Here in Indonesia English is seen as a luxury. It is a status symbol. Celebrities mix in English phrases with their bahasa Indonesia. Rich kids in Jakarta can be heard chatting in English in the Grand Indonesia shopping mall. On television, advertisements for luxury items, such as watches, expensive cars and jewellery are often in English. The message is clear; the English language is for the upper-class. Speaking English in Indonesia is the same as wearing an expensive watch.
What does a poor farmer in a little village somewhere in rural Indonesia need English for? He doesn’t need the status symbol. He is a simple man, down-to-earth, ‘sederhana’. He needs English just as much as he needs an expensive watch… right?
This is the kind of perspective that I think needs to change. English is not a luxury – it is not exclusively for the rich and it’s not a status symbol. It’s not just for people who live in the big cities.
Participate in the Global Conversation
Learning English is important for everyone because English allows you to communicate with the world.
Research by the British Council suggests that there are 375 million native speakers of English; 375 million people who use English as a second language; and a staggering 750 million people who use English as a foreign language (for example, in Indonesia, people may speak a local language as their first language – Bahasa Makassar, Bahasa Bugis or Bahasa Jawa; and then use Bahasa Indonesia as their second language – in this case English is considered a foreign language). According to these statistics 1.5 billion people use English to some degree: that is approximately one in four people on Earth. Note that this research was done in 2000 and since then, the number of English speakers is likely to have increased.
English is an important communication tool for our planet. Globalisation is bringing our worlds closer together; and the English language is helping us to communicate and understand each other. When someone from Japan meets with someone from Russia and someone from Thailand – they can use English as a common language. If you go to another country and you don’t speak the local language – try speaking English – there is a one-in-four chance they will at least know some English – even if it is just a friendly “hello mister!”
There are a number of major problems facing our world today: climate change being one of the biggest; poverty being another. These are major problems that affect all of us. Climate change is not restricted to one part of the world – it affects all of us as a human population – things that happen in one country may have an effect in another. As such, we need to come together and find solutions to these problems as a global community. We need a way to communicate; to understand each other and to work together to solve the problems in the world. In many international organisations, the English language is helping us do this.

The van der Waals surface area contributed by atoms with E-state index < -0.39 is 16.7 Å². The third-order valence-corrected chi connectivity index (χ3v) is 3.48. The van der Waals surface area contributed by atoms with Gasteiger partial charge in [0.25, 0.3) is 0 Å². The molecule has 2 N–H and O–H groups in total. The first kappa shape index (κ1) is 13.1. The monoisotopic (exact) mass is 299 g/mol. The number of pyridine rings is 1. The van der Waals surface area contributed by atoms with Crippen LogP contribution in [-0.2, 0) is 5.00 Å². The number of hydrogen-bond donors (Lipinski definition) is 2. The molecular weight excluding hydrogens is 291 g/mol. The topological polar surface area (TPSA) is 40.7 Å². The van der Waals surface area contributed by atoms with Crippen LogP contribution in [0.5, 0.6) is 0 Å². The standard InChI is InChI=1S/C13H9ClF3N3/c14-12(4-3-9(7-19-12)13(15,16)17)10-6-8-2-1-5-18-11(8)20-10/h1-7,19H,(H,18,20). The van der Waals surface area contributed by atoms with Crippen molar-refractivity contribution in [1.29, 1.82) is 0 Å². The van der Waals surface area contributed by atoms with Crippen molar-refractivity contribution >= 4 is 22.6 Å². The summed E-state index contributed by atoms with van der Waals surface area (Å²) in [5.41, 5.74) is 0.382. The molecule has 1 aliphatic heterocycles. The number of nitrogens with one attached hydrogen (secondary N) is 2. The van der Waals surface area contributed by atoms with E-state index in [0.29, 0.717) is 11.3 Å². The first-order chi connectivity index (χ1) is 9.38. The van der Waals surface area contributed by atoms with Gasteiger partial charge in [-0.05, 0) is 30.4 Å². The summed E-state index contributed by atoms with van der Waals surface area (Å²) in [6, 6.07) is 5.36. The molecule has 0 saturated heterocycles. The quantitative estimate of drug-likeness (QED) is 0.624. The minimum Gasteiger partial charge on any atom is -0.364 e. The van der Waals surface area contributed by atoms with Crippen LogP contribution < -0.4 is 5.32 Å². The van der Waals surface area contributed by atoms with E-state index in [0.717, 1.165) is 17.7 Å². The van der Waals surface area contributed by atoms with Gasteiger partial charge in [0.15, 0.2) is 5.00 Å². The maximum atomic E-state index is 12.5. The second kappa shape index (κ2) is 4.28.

English is an official language of the United Nations; The International Monetary Fund (IMF); The World Bank and the World Trade Organisation (WTO).
It is the official language of important regional institutions such as the Asia-Pacific Economic Cooperation (APEC); the Organisation of the Petroleum Exporting Countries (OPEC); and is the working language of the Association of Southeast Asian Nations (ASEAN).
There is a global discussion taking place; and it is taking place in English.
So what does a poor farmer in a little village somewhere in rural Indonesia need English for? Simple, they need English to participate in the discussion. For the farmer, the effect of climate change is direct. No one is impacted more directly than someone who works with nature and the environment every day. Climate change affects their life and their livelihood. Farmers are important people who need to be included in this global discussion. They are the people that make it immediate, they make it real; they show us just how important things like climate change really are. But they need English so they can have a voice the global conversation.
Every day, people in suits sit in offices and board rooms – and have discussions – they talk about things that affect the life of the farmer. But the farmer cannot join the conversation; the farmer cannot understand the conversation; and the farmer doesn’t even know that the conversation has taken place. This is something that needs to change.
Technology and Information
Technology is also important for International Development.
In 2010 a UN study showed that mobile phones were one of the most effective advancements in history to lift people out of poverty. Former US president Bill Clinton wrote an article for Time magazine stating that technology is closing the gap between the haves and the have-nots.